Alienation and Emotions

Wednesday, 18 July 2018: 15:30-17:20
RC36 Alienation Theory and Research (host committee)

Language: English

As capitalist globalization expands and deepens, corporate power increases along with global, national, and local inequalities. New geo-political power configurations and confrontations are emerging, with violence being used as a tool to oppress and also to resist oppression. Colonial histories and contemporary land appropriations reflect the structures and cultural processes that perpetuate violence against indigenous and minority communities, while states’ failures to meet their responsibility to provide basic resources are often deflected by blaming the most vulnerable. Both global economic and geo-political processes create crises and massive displacements of people and, at the same time, fuel racism, nationalism, and xenophobia. These are all processes that are closely related to the experience of different varieties of alienation, including normlessness, self-estrangement, meaninglessness, cultural estrangement, and powerlessness. As a result, there is a renewed need for further theory and research so that alienation as an experienced state of mind can be understood, and both its structural causes and socio-behavioural consequences better analysed and addressed. The concept of alienation can be employed in such a way that it attends to individual psychological and emotional states as well as broader structural factors related to the processes mentioned above. This session will be dedicated to the role of affect, sentiment, and emotion within alienation. A specific focus will be given to the experience and structural causes of alienation on individual and group levels. All presentation related to the subject - theoretical, empirical, or methodological in character - are of interest.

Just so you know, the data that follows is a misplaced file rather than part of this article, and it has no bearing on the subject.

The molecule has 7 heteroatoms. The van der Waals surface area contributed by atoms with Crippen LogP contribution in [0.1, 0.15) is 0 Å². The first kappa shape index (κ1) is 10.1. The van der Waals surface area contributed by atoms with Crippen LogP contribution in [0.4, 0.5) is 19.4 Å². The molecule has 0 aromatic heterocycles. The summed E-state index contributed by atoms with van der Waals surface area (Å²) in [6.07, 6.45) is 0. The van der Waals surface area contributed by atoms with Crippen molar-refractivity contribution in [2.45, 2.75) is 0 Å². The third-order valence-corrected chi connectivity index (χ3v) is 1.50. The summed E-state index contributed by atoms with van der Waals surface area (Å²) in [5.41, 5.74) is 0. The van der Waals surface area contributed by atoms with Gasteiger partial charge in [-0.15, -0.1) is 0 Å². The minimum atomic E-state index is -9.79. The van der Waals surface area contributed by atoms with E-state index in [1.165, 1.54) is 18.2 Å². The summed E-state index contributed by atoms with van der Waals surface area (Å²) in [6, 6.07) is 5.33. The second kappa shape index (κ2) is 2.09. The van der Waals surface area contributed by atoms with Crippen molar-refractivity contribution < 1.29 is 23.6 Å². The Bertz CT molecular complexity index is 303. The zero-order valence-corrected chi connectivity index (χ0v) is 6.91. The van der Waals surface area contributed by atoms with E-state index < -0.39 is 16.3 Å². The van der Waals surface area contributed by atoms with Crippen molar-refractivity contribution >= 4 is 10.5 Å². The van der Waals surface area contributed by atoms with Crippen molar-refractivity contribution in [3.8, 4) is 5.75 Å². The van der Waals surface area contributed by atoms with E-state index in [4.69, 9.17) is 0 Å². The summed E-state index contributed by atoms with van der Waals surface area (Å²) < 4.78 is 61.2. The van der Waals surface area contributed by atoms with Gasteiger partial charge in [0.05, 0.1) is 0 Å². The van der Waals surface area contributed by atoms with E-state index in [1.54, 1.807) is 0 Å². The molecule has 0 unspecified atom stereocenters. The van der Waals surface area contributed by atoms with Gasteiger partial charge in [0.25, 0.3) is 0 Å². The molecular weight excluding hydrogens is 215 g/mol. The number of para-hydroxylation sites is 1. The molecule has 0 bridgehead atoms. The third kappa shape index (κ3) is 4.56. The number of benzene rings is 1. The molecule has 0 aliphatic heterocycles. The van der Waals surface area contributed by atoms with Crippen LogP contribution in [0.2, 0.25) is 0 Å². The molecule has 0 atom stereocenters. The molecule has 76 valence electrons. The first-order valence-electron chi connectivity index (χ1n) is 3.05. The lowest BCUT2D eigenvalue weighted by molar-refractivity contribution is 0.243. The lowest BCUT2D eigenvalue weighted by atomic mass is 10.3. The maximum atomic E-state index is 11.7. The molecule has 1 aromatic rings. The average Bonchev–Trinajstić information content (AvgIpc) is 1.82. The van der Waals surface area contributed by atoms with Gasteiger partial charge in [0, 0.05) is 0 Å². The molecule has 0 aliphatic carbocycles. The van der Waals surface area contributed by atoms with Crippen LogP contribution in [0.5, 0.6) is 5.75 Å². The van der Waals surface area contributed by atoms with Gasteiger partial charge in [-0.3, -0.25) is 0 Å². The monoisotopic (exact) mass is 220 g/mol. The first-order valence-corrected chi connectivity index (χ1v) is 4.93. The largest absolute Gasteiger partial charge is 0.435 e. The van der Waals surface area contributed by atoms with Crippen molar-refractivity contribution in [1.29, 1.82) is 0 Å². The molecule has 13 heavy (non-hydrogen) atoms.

Session Organizer:
Emma ENGDAHL, University of Gothenburg, Sweden
Emma ENGDAHL, University of Gothenburg, Sweden
Oral Presentations
Work Intensification, Alienation and the Role of Emotions
Friedericke HARDERING, Goethe University Frankfurt, Germany
Shame As a Form of Alienation. a Critical Socio-Theoretical Approach
Lorenzo BRUNI, UniversitĂ  di Perugia, Italy
How Does Love Matter in Culture?: Alienation Versus Authenticity
Hangyeol KIM, Sogang University, Republic of Korea; Seil OH, Sogang University, South Korea
Moral, Ethical and Post-Modern Guilt
Vessela MISHEVA, Uppsala University, Sweden
The Dialectics of Suffering: Social Pathologies and the Tasks of Critical Theory
Mariana TEIXEIRA, Cebrap (Brazilian Center for Analysis and Planning), Brazil